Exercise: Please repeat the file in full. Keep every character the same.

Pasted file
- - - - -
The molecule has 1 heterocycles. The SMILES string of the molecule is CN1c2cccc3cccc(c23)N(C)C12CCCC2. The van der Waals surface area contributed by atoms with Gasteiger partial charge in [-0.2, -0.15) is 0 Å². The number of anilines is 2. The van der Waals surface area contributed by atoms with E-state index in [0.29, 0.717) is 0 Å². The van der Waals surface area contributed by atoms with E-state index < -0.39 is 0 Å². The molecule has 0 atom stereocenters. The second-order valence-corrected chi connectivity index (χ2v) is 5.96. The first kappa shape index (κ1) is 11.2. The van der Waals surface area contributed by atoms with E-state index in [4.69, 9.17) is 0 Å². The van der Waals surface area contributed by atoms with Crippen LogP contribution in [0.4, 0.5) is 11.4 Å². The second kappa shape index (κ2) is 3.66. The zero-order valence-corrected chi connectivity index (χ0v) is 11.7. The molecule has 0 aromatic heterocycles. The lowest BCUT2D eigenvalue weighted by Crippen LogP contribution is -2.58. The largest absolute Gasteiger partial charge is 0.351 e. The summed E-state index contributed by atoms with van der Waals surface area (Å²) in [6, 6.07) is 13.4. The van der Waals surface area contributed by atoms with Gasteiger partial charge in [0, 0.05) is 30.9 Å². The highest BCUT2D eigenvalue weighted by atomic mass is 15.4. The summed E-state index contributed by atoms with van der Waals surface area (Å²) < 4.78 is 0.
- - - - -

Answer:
The molecule has 1 heterocycles. The SMILES string of the molecule is CN1c2cccc3cccc(c23)N(C)C12CCCC2. The van der Waals surface area contributed by atoms with Gasteiger partial charge in [-0.2, -0.15) is 0 Å². The number of anilines is 2. The van der Waals surface area contributed by atoms with E-state index in [0.29, 0.717) is 0 Å². The van der Waals surface area contributed by atoms with E-state index < -0.39 is 0 Å². The molecule has 0 atom stereocenters. The second-order valence-corrected chi connectivity index (χ2v) is 5.96. The first kappa shape index (κ1) is 11.2. The van der Waals surface area contributed by atoms with E-state index in [4.69, 9.17) is 0 Å². The van der Waals surface area contributed by atoms with Crippen LogP contribution in [0.4, 0.5) is 11.4 Å². The second kappa shape index (κ2) is 3.66. The zero-order valence-corrected chi connectivity index (χ0v) is 11.7. The molecule has 0 aromatic heterocycles. The lowest BCUT2D eigenvalue weighted by Crippen LogP contribution is -2.58. The largest absolute Gasteiger partial charge is 0.351 e. The summed E-state index contributed by atoms with van der Waals surface area (Å²) in [6, 6.07) is 13.4. The van der Waals surface area contributed by atoms with Gasteiger partial charge in [0, 0.05) is 30.9 Å². The highest BCUT2D eigenvalue weighted by atomic mass is 15.4. The summed E-state index contributed by atoms with van der Waals surface area (Å²) < 4.78 is 0.